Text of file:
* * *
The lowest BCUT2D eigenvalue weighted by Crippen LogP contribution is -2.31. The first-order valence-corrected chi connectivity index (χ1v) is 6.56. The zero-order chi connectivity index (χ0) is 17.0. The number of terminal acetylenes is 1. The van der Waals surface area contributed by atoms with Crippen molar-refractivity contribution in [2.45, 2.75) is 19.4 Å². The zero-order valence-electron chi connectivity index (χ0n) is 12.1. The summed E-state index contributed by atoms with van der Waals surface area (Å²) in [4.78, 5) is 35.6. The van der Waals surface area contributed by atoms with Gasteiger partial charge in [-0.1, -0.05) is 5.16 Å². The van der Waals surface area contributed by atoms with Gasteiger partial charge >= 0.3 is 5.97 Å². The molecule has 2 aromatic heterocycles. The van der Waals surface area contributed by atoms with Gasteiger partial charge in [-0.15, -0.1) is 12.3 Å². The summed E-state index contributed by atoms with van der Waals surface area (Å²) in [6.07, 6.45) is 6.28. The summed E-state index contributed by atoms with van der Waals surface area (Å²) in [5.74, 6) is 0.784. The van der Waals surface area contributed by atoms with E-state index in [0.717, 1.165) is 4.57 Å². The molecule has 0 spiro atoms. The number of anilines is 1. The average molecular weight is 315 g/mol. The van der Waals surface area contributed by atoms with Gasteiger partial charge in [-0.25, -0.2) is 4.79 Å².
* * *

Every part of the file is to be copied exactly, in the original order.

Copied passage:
The lowest BCUT2D eigenvalue weighted by Crippen LogP contribution is -2.31. The first-order valence-corrected chi connectivity index (χ1v) is 6.56. The zero-order chi connectivity index (χ0) is 17.0. The number of terminal acetylenes is 1. The van der Waals surface area contributed by atoms with Crippen molar-refractivity contribution in [2.45, 2.75) is 19.4 Å². The zero-order valence-electron chi connectivity index (χ0n) is 12.1. The summed E-state index contributed by atoms with van der Waals surface area (Å²) in [4.78, 5) is 35.6. The van der Waals surface area contributed by atoms with Gasteiger partial charge in [-0.1, -0.05) is 5.16 Å². The van der Waals surface area contributed by atoms with Gasteiger partial charge >= 0.3 is 5.97 Å². The molecule has 2 aromatic heterocycles. The van der Waals surface area contributed by atoms with Gasteiger partial charge in [-0.15, -0.1) is 12.3 Å². The summed E-state index contributed by atoms with van der Waals surface area (Å²) in [6.07, 6.45) is 6.28. The summed E-state index contributed by atoms with van der Waals surface area (Å²) in [5.74, 6) is 0.784. The van der Waals surface area contributed by atoms with E-state index in [0.717, 1.165) is 4.57 Å². The molecule has 0 spiro atoms. The number of anilines is 1. The average molecular weight is 315 g/mol. The van der Waals surface area contributed by atoms with Gasteiger partial charge in [-0.25, -0.2) is 4.79 Å².